And in that context, I can’t wait to see what kind of comments come after this episode. This could very well be the best thing that GHI has managed to produce in their relatively short run. If anyone claims that there is nothing to see in this particular photograph, then I doubt there’s anything that would pass muster. (And to be clear, I’m just saying that there’s something in the photo worth discussing, not making a claim as to the nature of it.)

More on the photo in a moment. I think this investigation had a little something for everyone. Maybe it’s just the editors ensuring that the “evidence” has more impact than in other instances, but there was a lot of basic debunking taking place during this case. I was particularly impressed with Dustin’s observation that the “singing” was possibly an effect of the wind on the exposed pipes. There was really no way to know definitively under the circumstances, but it was a nice touch.

Similarly, they were able to debunk a number of banging sounds, and Paul in particular made a good call on the door that seemed to open by itself. That sort of thing does help to lend credence to their claims that they heard solid footsteps, even when it doesn’t show up on the audio. Is it possible that Robb and Ashley were fooled by natural settling and wood expansion/contraction? Maybe, but the fact that they considered those options and dismissed them satisfies me that they are not playing up the circumstance intentionally.

The other personal experiences were quite interesting. I’m really not sure what to think of Barry’s experiences on the dissection table. For a moment, I was worried that the man was having a heart attack. Frankly, I could say the same for Ashley. She looked genuinely rattled during her experience and pretty much the entire time afterward. This isn’t the first time, so if she’s as new to the field as she seems to be (taking into account the previous run of episodes), I’m impressed that she’s sticking with it.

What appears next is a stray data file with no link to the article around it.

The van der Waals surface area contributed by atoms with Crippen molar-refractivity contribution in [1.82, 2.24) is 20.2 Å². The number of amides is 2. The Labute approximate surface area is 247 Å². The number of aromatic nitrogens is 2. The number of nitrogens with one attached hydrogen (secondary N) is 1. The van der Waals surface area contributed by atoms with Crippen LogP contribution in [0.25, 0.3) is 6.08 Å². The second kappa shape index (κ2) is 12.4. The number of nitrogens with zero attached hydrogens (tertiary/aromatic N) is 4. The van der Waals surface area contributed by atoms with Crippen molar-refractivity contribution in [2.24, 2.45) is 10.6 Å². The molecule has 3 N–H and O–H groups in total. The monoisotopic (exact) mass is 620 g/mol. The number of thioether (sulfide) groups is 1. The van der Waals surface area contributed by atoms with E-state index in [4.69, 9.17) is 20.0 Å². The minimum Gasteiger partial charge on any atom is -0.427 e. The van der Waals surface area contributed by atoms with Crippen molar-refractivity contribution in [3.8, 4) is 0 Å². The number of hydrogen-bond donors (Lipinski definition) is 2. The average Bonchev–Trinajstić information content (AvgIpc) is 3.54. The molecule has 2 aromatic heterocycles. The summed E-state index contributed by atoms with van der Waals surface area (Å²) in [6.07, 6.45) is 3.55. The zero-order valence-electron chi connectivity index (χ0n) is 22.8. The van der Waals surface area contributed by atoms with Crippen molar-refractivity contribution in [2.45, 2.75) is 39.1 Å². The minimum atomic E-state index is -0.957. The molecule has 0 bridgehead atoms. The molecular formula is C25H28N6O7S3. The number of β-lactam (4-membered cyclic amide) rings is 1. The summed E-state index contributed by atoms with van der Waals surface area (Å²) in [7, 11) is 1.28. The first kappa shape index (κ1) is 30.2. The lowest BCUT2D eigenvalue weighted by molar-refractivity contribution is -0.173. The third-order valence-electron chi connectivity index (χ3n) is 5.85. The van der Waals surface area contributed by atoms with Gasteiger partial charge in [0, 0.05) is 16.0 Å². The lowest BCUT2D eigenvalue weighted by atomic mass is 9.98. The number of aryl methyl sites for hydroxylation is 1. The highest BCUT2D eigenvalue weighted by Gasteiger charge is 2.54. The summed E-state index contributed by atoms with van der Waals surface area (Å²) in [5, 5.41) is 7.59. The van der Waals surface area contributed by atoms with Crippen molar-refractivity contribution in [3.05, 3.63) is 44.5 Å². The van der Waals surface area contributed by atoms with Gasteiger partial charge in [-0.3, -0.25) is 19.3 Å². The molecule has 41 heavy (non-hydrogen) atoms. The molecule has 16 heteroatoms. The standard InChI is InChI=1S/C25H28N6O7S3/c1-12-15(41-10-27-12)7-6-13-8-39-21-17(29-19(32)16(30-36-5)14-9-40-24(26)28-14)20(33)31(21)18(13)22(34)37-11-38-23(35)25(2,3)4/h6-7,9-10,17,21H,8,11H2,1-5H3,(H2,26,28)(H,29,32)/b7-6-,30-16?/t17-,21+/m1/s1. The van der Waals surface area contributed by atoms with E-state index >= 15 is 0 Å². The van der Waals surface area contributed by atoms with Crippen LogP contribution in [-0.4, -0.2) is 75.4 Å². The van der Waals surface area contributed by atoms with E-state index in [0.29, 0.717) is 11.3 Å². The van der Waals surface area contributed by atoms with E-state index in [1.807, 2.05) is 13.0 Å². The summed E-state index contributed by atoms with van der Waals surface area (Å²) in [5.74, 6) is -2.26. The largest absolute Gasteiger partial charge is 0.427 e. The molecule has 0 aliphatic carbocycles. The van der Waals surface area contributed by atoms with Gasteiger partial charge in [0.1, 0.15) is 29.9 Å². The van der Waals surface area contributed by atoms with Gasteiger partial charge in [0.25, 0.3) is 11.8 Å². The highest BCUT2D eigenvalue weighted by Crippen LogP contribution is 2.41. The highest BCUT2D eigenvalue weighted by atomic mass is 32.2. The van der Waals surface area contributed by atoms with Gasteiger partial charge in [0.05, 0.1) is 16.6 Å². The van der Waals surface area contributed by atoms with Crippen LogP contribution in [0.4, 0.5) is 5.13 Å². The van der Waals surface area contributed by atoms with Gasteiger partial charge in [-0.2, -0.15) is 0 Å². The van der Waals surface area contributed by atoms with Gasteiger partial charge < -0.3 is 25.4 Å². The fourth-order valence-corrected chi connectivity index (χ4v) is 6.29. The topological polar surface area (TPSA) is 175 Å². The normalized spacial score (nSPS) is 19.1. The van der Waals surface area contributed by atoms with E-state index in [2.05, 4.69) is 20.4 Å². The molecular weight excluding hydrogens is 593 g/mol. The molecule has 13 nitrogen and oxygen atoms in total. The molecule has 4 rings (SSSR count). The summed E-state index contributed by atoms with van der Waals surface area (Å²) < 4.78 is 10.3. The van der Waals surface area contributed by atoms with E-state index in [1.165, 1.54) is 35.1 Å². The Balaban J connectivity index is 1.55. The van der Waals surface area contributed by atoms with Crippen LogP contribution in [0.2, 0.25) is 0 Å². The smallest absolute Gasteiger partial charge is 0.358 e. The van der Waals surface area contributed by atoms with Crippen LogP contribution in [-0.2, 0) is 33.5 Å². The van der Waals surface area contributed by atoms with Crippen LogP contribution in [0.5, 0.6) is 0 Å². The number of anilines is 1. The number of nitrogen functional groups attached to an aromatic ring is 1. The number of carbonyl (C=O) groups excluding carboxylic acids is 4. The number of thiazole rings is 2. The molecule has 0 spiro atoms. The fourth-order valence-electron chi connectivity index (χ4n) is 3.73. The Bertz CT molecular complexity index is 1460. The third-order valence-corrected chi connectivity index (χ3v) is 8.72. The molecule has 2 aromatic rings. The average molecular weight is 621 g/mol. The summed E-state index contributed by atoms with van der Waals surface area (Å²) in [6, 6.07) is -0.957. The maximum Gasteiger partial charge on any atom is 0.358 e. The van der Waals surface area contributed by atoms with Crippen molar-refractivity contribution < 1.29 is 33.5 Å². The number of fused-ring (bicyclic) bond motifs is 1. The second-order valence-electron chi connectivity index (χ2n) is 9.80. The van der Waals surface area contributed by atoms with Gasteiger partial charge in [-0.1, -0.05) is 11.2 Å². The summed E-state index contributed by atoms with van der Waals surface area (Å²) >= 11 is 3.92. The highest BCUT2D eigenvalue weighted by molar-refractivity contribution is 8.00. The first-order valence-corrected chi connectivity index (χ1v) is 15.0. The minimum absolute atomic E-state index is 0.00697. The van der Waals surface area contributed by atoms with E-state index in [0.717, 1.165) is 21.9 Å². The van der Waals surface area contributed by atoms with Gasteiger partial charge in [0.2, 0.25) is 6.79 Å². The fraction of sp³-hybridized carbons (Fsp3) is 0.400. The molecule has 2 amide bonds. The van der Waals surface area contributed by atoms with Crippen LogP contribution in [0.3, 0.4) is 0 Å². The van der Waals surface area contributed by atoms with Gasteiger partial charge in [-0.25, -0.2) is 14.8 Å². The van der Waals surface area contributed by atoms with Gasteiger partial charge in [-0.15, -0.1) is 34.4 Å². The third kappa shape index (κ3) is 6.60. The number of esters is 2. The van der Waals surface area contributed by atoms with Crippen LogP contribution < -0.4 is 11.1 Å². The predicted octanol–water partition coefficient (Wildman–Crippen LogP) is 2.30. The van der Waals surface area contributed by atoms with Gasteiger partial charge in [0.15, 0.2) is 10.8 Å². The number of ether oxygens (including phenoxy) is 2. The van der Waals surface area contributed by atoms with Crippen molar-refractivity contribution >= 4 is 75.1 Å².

This is another site with contextual EVPs, and at least one with a recognizable accent. I thought Ashley’s reaction to the “OK” response was quite sincere. When something gets under Ashley’s skin, it’s pretty damn obvious. I also liked the other EVPs that were captured. I know some will question the validity of any EVP when the original audio has been “cleaned up” to that degree, but there’s little doubt that there was something worth analyzing further in the recording.

If GHI was looking to promote anything as paranormal evidence (and that is the claim of some critics), then here is an example of something that a lot of groups would have been very excited about: the bed-curtain video. Dustin and Robb qualified that footage very nicely. It was notable for having happened only once, but there was nothing to suggest it had a paranormal origin. Yes, it’s clear that the client interpreted that as impressive “evidence”, but it was presented as a point of interest.

Of course, everyone is really going to be debating the “full spectrum” photo. I’ll repeat what I said before: I can clearly see what they are talking about in the photo, and I understand exactly why they feel it is potentially paranormal in origin. I thought they did a pretty good job of trying to debunk the photo by showing what a person walking in that space would look like on the 30-second exposure setting.

I suppose it’s possible that someone could technically stand in that position for 30 seconds to produce that image, but given that Barry and Joe were looking right in that direction at the time, it would have been obvious that someone was standing there. And there’s always the possibility of pattern-recognition. And doubtless, some will claim that the photo is simply a fake. As for my own opinion, I agree with the majority of the stated GHI interpretation: there’s something in the photo, it looks like a figure, and taken as presented, it defies simple explanation.